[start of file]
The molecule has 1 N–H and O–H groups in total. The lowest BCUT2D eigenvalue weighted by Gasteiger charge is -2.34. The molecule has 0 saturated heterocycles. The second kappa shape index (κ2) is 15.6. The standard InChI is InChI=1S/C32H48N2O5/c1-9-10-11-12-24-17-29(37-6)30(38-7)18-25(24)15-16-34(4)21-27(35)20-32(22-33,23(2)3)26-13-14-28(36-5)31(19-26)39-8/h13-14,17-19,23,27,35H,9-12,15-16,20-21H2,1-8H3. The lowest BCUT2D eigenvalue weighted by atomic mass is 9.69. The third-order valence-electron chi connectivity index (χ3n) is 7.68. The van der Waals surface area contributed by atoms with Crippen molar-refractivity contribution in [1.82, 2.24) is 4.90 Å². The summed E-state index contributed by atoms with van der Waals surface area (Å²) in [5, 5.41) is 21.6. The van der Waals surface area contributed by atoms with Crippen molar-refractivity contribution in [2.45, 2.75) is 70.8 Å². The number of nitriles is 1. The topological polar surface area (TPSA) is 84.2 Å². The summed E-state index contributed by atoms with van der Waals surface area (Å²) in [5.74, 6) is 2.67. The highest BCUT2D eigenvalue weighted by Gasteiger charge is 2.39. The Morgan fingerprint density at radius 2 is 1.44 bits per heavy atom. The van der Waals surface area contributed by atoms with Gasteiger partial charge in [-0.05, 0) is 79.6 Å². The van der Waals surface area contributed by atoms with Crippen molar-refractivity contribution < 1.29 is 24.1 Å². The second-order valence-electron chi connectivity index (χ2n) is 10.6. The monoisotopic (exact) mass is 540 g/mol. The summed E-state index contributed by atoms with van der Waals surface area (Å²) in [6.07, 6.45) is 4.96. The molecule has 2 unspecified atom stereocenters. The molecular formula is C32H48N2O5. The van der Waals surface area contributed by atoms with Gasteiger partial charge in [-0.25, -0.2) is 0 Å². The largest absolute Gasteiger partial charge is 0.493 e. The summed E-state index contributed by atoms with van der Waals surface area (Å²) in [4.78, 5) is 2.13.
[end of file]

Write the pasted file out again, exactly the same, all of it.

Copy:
The molecule has 1 N–H and O–H groups in total. The lowest BCUT2D eigenvalue weighted by Gasteiger charge is -2.34. The molecule has 0 saturated heterocycles. The second kappa shape index (κ2) is 15.6. The standard InChI is InChI=1S/C32H48N2O5/c1-9-10-11-12-24-17-29(37-6)30(38-7)18-25(24)15-16-34(4)21-27(35)20-32(22-33,23(2)3)26-13-14-28(36-5)31(19-26)39-8/h13-14,17-19,23,27,35H,9-12,15-16,20-21H2,1-8H3. The lowest BCUT2D eigenvalue weighted by atomic mass is 9.69. The third-order valence-electron chi connectivity index (χ3n) is 7.68. The van der Waals surface area contributed by atoms with Crippen molar-refractivity contribution in [1.82, 2.24) is 4.90 Å². The summed E-state index contributed by atoms with van der Waals surface area (Å²) in [5, 5.41) is 21.6. The van der Waals surface area contributed by atoms with Crippen molar-refractivity contribution in [2.45, 2.75) is 70.8 Å². The number of nitriles is 1. The topological polar surface area (TPSA) is 84.2 Å². The summed E-state index contributed by atoms with van der Waals surface area (Å²) in [5.74, 6) is 2.67. The highest BCUT2D eigenvalue weighted by Gasteiger charge is 2.39. The Morgan fingerprint density at radius 2 is 1.44 bits per heavy atom. The van der Waals surface area contributed by atoms with Gasteiger partial charge in [-0.05, 0) is 79.6 Å². The van der Waals surface area contributed by atoms with Crippen molar-refractivity contribution < 1.29 is 24.1 Å². The second-order valence-electron chi connectivity index (χ2n) is 10.6. The monoisotopic (exact) mass is 540 g/mol. The summed E-state index contributed by atoms with van der Waals surface area (Å²) in [6.07, 6.45) is 4.96. The molecule has 2 unspecified atom stereocenters. The molecular formula is C32H48N2O5. The van der Waals surface area contributed by atoms with Gasteiger partial charge in [-0.25, -0.2) is 0 Å². The largest absolute Gasteiger partial charge is 0.493 e. The summed E-state index contributed by atoms with van der Waals surface area (Å²) in [4.78, 5) is 2.13.